Shift+Tab – move to the previous link, form element, or button.
Enter – activate the current link or button.
Space – check or uncheck a checkbox form element. Will also activate a button that currently has focus.
Up/Down arrow keys – move between radio buttons or, in some cases, menu links.
Right/Left arrow keys – in some cases, move between menu links or adjust sliders in audio and video plugins.
Escape – Close the current modal dialog or dropdown menu and return focus to the element that spawned it.

[SOURCE]



ACCESSIBLE CONTENT: The Talking Web Page for Products

Low Vision Icons

Great ideas are all around us. You just have to listen.

Case in point: a chance meeting with my neighbor John last week when I was out walking my Black Lab Gracie.

“My vision is not what it used to be, Mary,” John told me as he bent to pet Gracie behind her ears. A retired business executive in his mid-70s, John was diagnosed with diabetes a few years ago, and has been dealing with low vision for the last few months.

According to folks at The Cleveland Clinic, low vision is “vision loss that can’t be corrected with glasses, contacts or surgery. It isn’t blindness as limited sight remains. Low vision can include blind spots, poor night vision and blurry sight. The most common causes are age-related macular degeneration, glaucoma and diabetes.”

John told me he was having a difficult time reading online content…especially product information so he could make informed purchasing decisions. I suggested he give a screen reader such as NVDA or JAWS a try. “Cheez, Mary,” he replied. “I am so ‘old school.’ Every time I try to install something new on my laptop, it messes everything up. A friend of mine has a screen reader, but the voice sounds so monotonous I find it difficult to understand what is being announced. Some people I know have those Alexa gadgets, but, to me, they feel intrusive. I don’t want all this confusing technology in my life.”

So what can be done to help a not-so-technically-savvy Internet user who is in the process of losing his/her sight?

“I just wish I could push a button on a product page and have the content read to me,” John said as he turned to walk back to his house.

Hmmm…interesting.

In his article Voice Content and Usability, product architect and strategist Preston So writes: “There’s one significant problem with screen readers: they’re difficult to use and unremittingly verbose. The visual structures of websites and web navigation don’t translate well to screen readers, sometimes resulting in unwieldy pronouncements that name every manipulable HTML element and announce every formatting change. For many screen reader users, working with web-based interfaces exacts a cognitive toll.”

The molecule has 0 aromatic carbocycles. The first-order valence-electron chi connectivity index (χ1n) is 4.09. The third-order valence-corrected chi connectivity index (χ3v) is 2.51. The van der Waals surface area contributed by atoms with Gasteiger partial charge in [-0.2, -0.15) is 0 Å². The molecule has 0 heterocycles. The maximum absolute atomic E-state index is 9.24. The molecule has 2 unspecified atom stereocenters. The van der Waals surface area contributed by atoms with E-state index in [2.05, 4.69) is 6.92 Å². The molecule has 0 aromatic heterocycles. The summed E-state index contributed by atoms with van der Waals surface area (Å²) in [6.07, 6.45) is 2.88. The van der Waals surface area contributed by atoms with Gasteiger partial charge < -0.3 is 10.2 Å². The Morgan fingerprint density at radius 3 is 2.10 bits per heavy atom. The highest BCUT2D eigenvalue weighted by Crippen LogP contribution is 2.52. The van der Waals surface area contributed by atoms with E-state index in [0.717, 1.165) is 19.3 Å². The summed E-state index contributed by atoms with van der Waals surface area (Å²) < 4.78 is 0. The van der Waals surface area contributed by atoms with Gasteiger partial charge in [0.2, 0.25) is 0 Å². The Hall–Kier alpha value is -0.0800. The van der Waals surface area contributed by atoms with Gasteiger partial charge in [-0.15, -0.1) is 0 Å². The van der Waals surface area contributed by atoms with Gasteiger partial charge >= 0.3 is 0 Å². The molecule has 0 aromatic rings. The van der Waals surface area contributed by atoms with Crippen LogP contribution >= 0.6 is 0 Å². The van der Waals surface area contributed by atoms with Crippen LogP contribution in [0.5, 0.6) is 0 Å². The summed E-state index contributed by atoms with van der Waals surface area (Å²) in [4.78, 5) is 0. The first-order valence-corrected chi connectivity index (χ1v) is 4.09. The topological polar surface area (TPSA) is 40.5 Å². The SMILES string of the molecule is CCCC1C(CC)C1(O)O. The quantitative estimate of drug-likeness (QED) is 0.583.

And remember that conversations mean business. According to Michael McTear, Zoraida Callejas, and David Griol in The Conversational Interface, we start up a conversation because:

– we need something done (such as a transaction),
– we want to know something (information of some sort), or
– we are social beings and want someone to talk to (conversation for conversation’s sake).

Enter The Talking Web Page for Products

Inspired by John’s wish, I contacted marketing audio pro Frank Pival of Never Alone On Hold, a Washington-state-based company specializing in the scripting and production of on-hold marketing messages. My thought was if an audio message could be professionally produced in a conversational tone, then it can also be embedded as an audio file on a web page so the content could be easily played and understood. Successful human conversation has many nuances: emphasis of certain words, pauses that attract attention and so much more.

“Conveying your content message clearly to customers is imperative in these challenging times,” Frank told me. “Providing a unique economical way your “voice” can be gently amplified over the din of your competitors is the key to continued business success. The on-hold audio messaging concept can certainly work for web page product content. You are providing the user with an easy way to comprehend the product’s info and your call-to-action message. This is something your competition has probably not even considered.”

Hear It for Yourself – Monotone vs. Conversational

As an experiment, I decided to use part of the information from a web page about an e-book I’ve authored called “PDF Accessibility Remediation: How to Fix 40 Common Errors.” You can see the original page here. For this test, I reduced the script to certain sections of the content for a shorter test.

I sent Frank the script and he produced and returned an MP3 file that I could place on the web page using an accessible media player called Able Player, an open-source fully-accessible cross-browser HTML5 media player you can use to embed audio or video within a WordPress page.

I also made an audio recording in MP3 format of the NVDA screen reader announcing the same script I sent to Frank.

Monotone Audio Example: NVDA Screen Reader That Also Announces HTML Elements As Part of the Content

Conversational Audio Example by Frank Pival, Never Alone on Hold

Some items to note: